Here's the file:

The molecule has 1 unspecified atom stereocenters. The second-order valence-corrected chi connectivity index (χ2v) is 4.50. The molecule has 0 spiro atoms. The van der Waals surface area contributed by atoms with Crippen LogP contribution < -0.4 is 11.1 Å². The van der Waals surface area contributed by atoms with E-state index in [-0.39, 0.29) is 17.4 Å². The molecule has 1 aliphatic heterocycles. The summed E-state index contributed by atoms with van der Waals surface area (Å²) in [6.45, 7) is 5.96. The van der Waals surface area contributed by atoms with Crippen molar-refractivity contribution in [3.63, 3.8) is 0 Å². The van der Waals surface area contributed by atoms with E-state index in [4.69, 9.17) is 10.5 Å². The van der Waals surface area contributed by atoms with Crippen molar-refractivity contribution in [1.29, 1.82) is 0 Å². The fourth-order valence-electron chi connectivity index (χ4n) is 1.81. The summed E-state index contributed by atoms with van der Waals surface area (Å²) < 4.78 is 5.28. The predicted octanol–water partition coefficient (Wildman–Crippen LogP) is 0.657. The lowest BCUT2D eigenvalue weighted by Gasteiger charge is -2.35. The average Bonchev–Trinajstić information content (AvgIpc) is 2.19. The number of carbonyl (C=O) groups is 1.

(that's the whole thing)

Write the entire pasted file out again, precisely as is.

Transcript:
The molecule has 1 unspecified atom stereocenters. The second-order valence-corrected chi connectivity index (χ2v) is 4.50. The molecule has 0 spiro atoms. The van der Waals surface area contributed by atoms with Crippen LogP contribution < -0.4 is 11.1 Å². The van der Waals surface area contributed by atoms with E-state index in [-0.39, 0.29) is 17.4 Å². The molecule has 1 aliphatic heterocycles. The summed E-state index contributed by atoms with van der Waals surface area (Å²) in [6.45, 7) is 5.96. The van der Waals surface area contributed by atoms with Crippen molar-refractivity contribution in [3.63, 3.8) is 0 Å². The van der Waals surface area contributed by atoms with E-state index in [4.69, 9.17) is 10.5 Å². The van der Waals surface area contributed by atoms with Crippen molar-refractivity contribution in [1.29, 1.82) is 0 Å². The fourth-order valence-electron chi connectivity index (χ4n) is 1.81. The summed E-state index contributed by atoms with van der Waals surface area (Å²) < 4.78 is 5.28. The predicted octanol–water partition coefficient (Wildman–Crippen LogP) is 0.657. The lowest BCUT2D eigenvalue weighted by Gasteiger charge is -2.35. The average Bonchev–Trinajstić information content (AvgIpc) is 2.19. The number of carbonyl (C=O) groups is 1.